The physical plane is not heaven. It can be as volatile as it can be peaceful. Sin is at home in the material world. David represents a child of God that has never known sin; and like God’s Son Adam, knowing sin was necessary to help others. To find one’s way back to God, one needs to know the pleasures of the worldly environment are a test that block that return. Only with God’s help can one’s soul return to God, and only by knowing sin can one seek that divine assistance.
A minister to the LORD thus knows sin personally. It is the power of personal knowledge that is the strong foundation of faith. More than believing sin is dangerously addictive, because one read a warning pamphlet about drug use, or one telling of sexually transmitted diseases, or one telling how all work and no play makes Jack a dull, but rich boy cannot convey the power of actually being trapped in an addictive spiral. In the same way that knowing sin leads one to find faith in God, the true power of faith comes from personally experiencing God’s presence … not reading about it in books.
One should never be so bold as to think one is anointed by God, as was David, so one feels empowered to guide human laws and societal standards to meet personal ideas and visions or right and wrong. The laws of the land are always due to the will of the land’s rulers, regardless of how many or how few those rulers are. A minister needs to be reminded how the legislative struggles of government are like “the spring of the year, the time when kings go out to battle.” Youthful exuberance leads the righteous to seek out evil and slay it in the name of God.
While there is a time for the good fight, the success of those fights require the ark of God be within those doing battle. Still, there comes a time when the constancy of war gets old and tiresome. The thrill of beating one’s chest after another victory is no longer satisfying. After all, sin lives freely in this world; so, there comes a time when one decides not to join a war to save the world as before. Defeating sin becomes a tiresome burden to bear, which makes leading others away from sin, based on experience, the better way to proceed.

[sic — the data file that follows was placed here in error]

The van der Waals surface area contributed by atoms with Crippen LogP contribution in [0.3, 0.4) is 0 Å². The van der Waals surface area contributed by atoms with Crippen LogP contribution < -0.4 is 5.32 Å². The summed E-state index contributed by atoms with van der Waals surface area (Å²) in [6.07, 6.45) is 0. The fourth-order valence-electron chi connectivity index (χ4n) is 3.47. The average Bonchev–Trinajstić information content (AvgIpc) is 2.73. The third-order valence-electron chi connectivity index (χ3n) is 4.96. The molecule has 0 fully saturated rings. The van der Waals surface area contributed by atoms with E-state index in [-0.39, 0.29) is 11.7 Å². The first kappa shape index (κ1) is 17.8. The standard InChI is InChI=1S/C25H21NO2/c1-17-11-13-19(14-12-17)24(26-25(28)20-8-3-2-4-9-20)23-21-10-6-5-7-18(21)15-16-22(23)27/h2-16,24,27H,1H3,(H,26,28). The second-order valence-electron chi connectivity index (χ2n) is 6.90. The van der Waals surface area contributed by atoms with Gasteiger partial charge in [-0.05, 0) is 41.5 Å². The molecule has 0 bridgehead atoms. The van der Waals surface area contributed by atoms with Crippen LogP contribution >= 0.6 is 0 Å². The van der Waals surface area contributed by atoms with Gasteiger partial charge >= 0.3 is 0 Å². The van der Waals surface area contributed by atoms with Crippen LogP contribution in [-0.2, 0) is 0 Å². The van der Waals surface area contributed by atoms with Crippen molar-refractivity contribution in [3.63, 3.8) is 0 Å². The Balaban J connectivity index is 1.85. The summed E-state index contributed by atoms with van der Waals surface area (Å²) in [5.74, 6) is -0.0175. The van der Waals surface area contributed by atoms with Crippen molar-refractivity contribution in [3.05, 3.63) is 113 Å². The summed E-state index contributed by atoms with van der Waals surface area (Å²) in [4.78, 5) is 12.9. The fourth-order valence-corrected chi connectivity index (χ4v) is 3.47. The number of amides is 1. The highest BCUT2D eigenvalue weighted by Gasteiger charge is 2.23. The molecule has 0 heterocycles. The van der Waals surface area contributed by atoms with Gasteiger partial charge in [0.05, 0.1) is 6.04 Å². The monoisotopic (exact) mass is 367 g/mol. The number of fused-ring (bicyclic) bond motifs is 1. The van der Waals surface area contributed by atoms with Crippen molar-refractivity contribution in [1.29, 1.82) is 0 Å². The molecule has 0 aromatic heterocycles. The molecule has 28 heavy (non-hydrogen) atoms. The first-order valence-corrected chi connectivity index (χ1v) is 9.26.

Sometimes it is time to set the status quo aside and let God lead one to a test. Adam and wife were tested in Eden, when God knew the result would be failure (a sin). Job was tested when he did nothing wrong; but God allowed Job to suffer miserably, because Satan wanted Job’s faith pushed to the max. David was tested because the flame of Yahweh had been reduced to a pilot light. David, like Adam and wife, knew only the experience of serving God, before they came to know sin. God has His ways of shaking things up within His faithful, just to renew the convictions that were what once proved faith. Sins can then be wake-up calls that are necessary for one’s soul.
It is a test to read the words of this optional lesson and see David cast into the light as a sinner of the greatest magnitude and not think that God has a separate set of rules for His favorite human beings. That is not the case, according to Scripture. David was punished for his sins, which he freely admitted he deserved punishment for; but the punishment David received was like Job’s, in the sense that David’s punishment caused harm to others, more than David. That suffering led David to know deep and lingering pains that could never disappear. Throughout the rest of David’s life, God stayed by his side, although David had a completely different perspective about how the other half lived.
This is the responsibility of ministry. Apostles and Saints have to freely admit all of their individual sins committed; and, they have to accept punishment for those sins in this lifetime, in order to free their souls for eternal life. Still, there are no bonus points for doing that publicly, as the whole of Israel would have been in danger of collapse (as a priestly nation), had David told everyone he was stepping down as king and sentencing himself to prison for breaking the Laws set by God. More innocent people would have been hurt had that happened. Therefore, David privately repented, earnestly prayed for others, and continued to stand strong for the children of God, all while watching his own family crumble under the pressures of God’s punishments.
This means the message carried by ministers to the LORD steers away from lament and tears of what woulda, coulda, shoulda. Life is filled with ups and down, in and outs, and highs and lows. Keeping one’s eyes on the prize – the sin free soul’s release to heaven – means to be the optimist to others, knowing that with God’s help anything is possible. Therefore, the message shown in King David’s greatest sins is to fight through it by seeing the positive of growth and a learning experience, rather than lose faith and turn away from God. When one is committed to serve God wholly, then there is no time to wallow in self-misery. That does nobody any good.
Text copyright by Robert Tipprtt